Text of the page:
Wednesday, June 19, 2024

Evaluating urban infrastructure’s economic impacts

Must read

Walking through your neighborhood, you might occasionally stumble upon bustling construction sites. The noise, the detours – a bit of a hassle, right? But, have you realized that these urban infrastructure projects–such as a new park including walking paths and playgrounds, or perhaps a new transit station–could mean an increase in property values as the neighborhood becomes a more desirable place to work and live , more pedestrian activity and jobs in the area, improved health, and a stronger economy for the city?

A recent World Bank initiative, financed by the Sustainable Urban and Regional Development (SURGE) Umbrella Program*, aims to shed light on the broader impacts that urban infrastructure projects can bring, how such impacts can be estimated, and why it is crucial to do so. The initiative’s three reports provide valuable tools for estimating the socioeconomic impacts of urban infrastructure before their implementation (Guidance Paper), highlight the potential of urban infrastructure projects for attracting private investment through case studies, and offer guidance on the application of the hedonic pricing method, a tool to quantify urban infrastructure projects’ indirect benefits (Guidance Note).

 

How urban infrastructure reshapes a city

Urban infrastructure projects have the potential to generate a diverse range of social, environmental, and economic impacts.  These effects can be classified into four categories:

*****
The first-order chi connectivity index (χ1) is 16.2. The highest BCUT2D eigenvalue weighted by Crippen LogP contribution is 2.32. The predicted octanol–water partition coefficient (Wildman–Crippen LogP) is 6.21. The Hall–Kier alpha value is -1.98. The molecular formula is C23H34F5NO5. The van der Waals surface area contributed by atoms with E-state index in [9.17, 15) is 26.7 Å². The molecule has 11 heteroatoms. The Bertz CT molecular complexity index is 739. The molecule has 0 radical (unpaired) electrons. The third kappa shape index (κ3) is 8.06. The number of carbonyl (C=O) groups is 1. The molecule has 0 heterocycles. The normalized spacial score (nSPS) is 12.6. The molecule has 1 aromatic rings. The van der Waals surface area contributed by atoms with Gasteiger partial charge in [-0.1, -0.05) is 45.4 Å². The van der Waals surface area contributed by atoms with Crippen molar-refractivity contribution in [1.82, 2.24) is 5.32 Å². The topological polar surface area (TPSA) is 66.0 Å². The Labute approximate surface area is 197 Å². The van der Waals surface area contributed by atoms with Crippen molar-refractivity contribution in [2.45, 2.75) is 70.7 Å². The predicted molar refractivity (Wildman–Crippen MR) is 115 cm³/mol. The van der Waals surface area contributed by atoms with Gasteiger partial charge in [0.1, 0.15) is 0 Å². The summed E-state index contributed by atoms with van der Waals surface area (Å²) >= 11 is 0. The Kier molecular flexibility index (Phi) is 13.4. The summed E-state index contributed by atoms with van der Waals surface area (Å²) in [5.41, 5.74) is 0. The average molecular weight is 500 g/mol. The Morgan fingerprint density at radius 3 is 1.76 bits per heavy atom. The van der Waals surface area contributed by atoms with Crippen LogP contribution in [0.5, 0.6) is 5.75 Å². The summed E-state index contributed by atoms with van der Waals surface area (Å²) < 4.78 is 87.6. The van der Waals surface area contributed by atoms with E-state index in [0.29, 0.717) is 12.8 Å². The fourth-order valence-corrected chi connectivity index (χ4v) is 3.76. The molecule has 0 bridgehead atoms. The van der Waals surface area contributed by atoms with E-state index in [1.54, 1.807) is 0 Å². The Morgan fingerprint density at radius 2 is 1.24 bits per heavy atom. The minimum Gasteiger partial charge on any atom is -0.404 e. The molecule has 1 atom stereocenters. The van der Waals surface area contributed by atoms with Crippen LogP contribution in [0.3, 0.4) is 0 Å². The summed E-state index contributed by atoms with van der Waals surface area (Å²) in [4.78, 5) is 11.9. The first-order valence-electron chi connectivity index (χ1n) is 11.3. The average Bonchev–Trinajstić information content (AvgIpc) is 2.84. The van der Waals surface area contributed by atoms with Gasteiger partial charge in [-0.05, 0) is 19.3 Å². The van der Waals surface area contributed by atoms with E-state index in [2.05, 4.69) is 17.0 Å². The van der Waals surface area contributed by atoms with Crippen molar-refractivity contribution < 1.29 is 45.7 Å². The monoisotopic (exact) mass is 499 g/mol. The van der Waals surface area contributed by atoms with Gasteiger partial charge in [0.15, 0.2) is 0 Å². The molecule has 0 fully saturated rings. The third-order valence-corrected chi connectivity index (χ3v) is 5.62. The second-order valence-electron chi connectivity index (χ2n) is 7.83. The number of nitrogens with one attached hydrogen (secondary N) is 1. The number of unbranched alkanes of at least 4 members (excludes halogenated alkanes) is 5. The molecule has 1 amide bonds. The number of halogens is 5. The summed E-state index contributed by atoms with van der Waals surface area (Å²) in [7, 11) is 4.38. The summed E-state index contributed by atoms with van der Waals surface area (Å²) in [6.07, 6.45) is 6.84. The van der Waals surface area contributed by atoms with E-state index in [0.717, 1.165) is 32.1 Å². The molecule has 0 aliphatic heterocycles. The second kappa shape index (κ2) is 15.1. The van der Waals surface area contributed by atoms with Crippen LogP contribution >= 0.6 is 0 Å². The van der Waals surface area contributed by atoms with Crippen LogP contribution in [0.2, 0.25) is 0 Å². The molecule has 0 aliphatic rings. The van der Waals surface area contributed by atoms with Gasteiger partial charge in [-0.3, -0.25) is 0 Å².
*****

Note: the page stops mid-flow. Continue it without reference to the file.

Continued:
1. Direct impacts: Related to the actual construction and function of the infrastructure. This encompasses GDP growth, job creation, increased income, and better health.
  2. Indirect impacts: These are the ripple effects from the main investment throughout the supply chain.
  3. Induced impacts: These are the knock-on effects of increased household spending of those employed in direct and indirect jobs, like effects on induced spending, property values, broader job creation, and poverty alleviation.
  4. Catalytic impacts: Long-term benefits in various sectors, like how street lighting in a heritage area might spur more private investments.

A detailed explanation of these impact categories can be found in the Guidance Paper, which outlines the potential impacts for thirteen categories of urban infrastructure, including water and sanitation, tourism and heritage, flood protection, and housing upgrading.

Grasping these wide-ranging impacts helps in realizing the maximum economic and social returns on investment. This aids policymakers in making data-driven decisions and drawing in private investment. For instance, an economic assessment during the design of the Klyde Warren Park in Dallas, Texas (see Case Studies report, p. 11) estimated a broad economic impact of $875 million, instrumental in securing $10 million for investing in this park; since it opened in 2012, it has been estimated that the Park has contributed more than $2 billion in broader economic impact to the city.

 

The Hedonic Pricing method: measuring indirect benefits

While evaluating the impacts of urban infrastructure is highly important, quantifying the associated benefits poses a particular challenge.  To assess the potential indirect impacts, several approaches can be employed, including input-output modeling, cost-benefit analysis, qualitative assessment, and hedonic pricing modeling. The choice of approach may depend on the nature of the benefits being evaluated, data availability, and the analytical expertise necessary to conduct the analysis.